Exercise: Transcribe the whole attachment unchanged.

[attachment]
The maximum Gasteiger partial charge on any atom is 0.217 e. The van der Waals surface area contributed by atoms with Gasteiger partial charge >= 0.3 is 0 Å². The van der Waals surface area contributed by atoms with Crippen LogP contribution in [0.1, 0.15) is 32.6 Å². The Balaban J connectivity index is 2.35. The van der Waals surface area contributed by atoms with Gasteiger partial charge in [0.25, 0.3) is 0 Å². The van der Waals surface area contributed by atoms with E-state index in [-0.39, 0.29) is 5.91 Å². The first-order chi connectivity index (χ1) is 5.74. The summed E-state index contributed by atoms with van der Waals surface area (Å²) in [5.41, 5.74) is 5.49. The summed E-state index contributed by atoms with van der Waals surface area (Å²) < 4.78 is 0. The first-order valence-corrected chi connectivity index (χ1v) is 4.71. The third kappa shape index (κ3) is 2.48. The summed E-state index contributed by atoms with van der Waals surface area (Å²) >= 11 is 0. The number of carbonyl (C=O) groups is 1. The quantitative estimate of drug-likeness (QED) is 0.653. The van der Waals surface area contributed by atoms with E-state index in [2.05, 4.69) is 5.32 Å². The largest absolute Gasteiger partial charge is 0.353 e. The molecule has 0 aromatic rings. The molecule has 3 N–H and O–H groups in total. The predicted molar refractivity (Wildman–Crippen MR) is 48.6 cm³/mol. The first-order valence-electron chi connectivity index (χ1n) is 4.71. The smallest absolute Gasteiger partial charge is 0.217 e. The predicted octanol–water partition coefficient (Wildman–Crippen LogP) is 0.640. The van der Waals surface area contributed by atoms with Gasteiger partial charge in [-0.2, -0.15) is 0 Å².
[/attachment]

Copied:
The maximum Gasteiger partial charge on any atom is 0.217 e. The van der Waals surface area contributed by atoms with Gasteiger partial charge >= 0.3 is 0 Å². The van der Waals surface area contributed by atoms with Crippen LogP contribution in [0.1, 0.15) is 32.6 Å². The Balaban J connectivity index is 2.35. The van der Waals surface area contributed by atoms with Gasteiger partial charge in [0.25, 0.3) is 0 Å². The van der Waals surface area contributed by atoms with E-state index in [-0.39, 0.29) is 5.91 Å². The first-order chi connectivity index (χ1) is 5.74. The summed E-state index contributed by atoms with van der Waals surface area (Å²) in [5.41, 5.74) is 5.49. The summed E-state index contributed by atoms with van der Waals surface area (Å²) < 4.78 is 0. The first-order valence-corrected chi connectivity index (χ1v) is 4.71. The third kappa shape index (κ3) is 2.48. The summed E-state index contributed by atoms with van der Waals surface area (Å²) >= 11 is 0. The number of carbonyl (C=O) groups is 1. The quantitative estimate of drug-likeness (QED) is 0.653. The van der Waals surface area contributed by atoms with E-state index in [2.05, 4.69) is 5.32 Å². The largest absolute Gasteiger partial charge is 0.353 e. The molecule has 0 aromatic rings. The molecule has 3 N–H and O–H groups in total. The predicted molar refractivity (Wildman–Crippen MR) is 48.6 cm³/mol. The first-order valence-electron chi connectivity index (χ1n) is 4.71. The smallest absolute Gasteiger partial charge is 0.217 e. The predicted octanol–water partition coefficient (Wildman–Crippen LogP) is 0.640. The van der Waals surface area contributed by atoms with Gasteiger partial charge in [-0.2, -0.15) is 0 Å².